ATTENTION, READERS in the 28 EUROPEAN VAT COUNTRIES: Because of the new VAT law, you probably can't order books direct from my site now. But that's okay -- just go to my Smashwords author page.
You can order PDFs (as well as all the other ebook formats) from there.

Sunday, April 23, 2017

This Drill May Have an Important Side Effect! (Video)

This is one of the Night School videos from School of Golf. Martin and Blair demonstrated a drill Martin got from the late Mo Norman... but it may help you in a way Martin didn't mention!

Here's the deal: Martin says it should help your balance, and that's true.

He also says it should help your swing plane. I'll admit I'm not as interested about that, except as it helps your balance. After all, if you take the club back properly (one-piece takeaway, anyone?) then you should come down properly.

But what caught my attention was the stance. Usually this kind of drill is done with the weight on the lead foot, and the trailing foot is drawn back and "unweighted." But this drill is the exact opposite! Your weight is on your trailing foot, and the lead foot is drawn back.

To be honest, my first thought was... won't this teach you a reverse pivot?

Instead -- and perhaps this is because my balance is already pretty good -- I found myself making a swing with no reverse motion at all. But I discovered something else as well.

Martin focuses on how this might help you fight an over-the-top move. But it will also help stop an in-to-out move, which may help a lot of you square up the clubface at impact!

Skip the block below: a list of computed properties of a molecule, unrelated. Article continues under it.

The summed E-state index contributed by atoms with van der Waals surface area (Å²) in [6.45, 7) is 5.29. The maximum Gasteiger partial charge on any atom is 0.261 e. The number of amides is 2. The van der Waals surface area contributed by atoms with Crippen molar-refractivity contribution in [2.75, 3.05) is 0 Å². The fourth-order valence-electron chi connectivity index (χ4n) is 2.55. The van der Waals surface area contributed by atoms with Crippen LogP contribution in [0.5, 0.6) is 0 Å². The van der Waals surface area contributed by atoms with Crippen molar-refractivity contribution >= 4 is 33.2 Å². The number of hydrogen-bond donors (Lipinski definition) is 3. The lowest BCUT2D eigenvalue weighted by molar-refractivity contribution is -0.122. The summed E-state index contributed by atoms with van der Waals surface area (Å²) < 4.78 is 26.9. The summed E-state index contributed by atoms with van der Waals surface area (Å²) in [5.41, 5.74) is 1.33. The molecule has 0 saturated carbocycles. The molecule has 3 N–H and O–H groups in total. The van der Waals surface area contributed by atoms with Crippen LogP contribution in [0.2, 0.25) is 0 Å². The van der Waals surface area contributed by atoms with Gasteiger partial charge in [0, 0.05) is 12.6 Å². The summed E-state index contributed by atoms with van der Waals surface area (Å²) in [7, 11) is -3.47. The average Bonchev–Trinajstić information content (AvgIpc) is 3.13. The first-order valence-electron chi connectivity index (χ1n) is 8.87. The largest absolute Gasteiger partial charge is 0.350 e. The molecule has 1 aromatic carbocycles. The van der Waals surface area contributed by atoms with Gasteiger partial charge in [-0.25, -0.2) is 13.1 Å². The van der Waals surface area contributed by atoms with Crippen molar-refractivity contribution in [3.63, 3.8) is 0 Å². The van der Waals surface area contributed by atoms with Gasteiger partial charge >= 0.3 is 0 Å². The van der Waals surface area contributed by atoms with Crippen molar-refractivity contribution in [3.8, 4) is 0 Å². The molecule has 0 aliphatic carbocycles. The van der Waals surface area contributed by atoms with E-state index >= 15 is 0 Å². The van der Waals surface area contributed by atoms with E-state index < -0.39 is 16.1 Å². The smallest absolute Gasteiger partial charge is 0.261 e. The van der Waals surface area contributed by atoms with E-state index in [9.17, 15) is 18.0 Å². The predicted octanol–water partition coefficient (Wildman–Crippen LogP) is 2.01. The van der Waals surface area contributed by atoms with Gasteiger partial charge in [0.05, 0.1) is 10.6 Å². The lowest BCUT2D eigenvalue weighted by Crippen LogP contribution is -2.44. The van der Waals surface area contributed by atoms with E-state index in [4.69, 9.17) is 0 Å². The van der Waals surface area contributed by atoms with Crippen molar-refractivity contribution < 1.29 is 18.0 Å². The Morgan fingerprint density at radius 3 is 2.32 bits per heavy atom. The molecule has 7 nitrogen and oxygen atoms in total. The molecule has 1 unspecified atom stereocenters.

Here's the reason: Both moves are caused because your elbows get too far away from your body -- your trailing arm in the downswing (that exaggerates the over-the-top move) and your lead elbow in the followthrough (that makes many players leave the clubface open). If you keep your lead elbow close to your side until the ball has been hit, the rolling of your lead shoulder will cause the clubface to square up.

Be aware -- and Martin didn't mention this -- if you have a problem with hooking the ball, this drill could exaggerate that problem. So if hooking is a problem for you, you might be better served to make swings with both feet together. Gets the same result for improving your balance without encouraging a hook.

But if you're having trouble squaring the face at impact, you might want to give this drill a try.


  1. Isn't this similar to Lexi, Laura Davies, or any of other big hitters?

    1. I think you're right, Phil. Most of the big hitters are pushing up a bit more with their lead leg at impact -- with the driver, that is -- so they can swing upward at the teed ball. It sure looks like this mimics that impact position.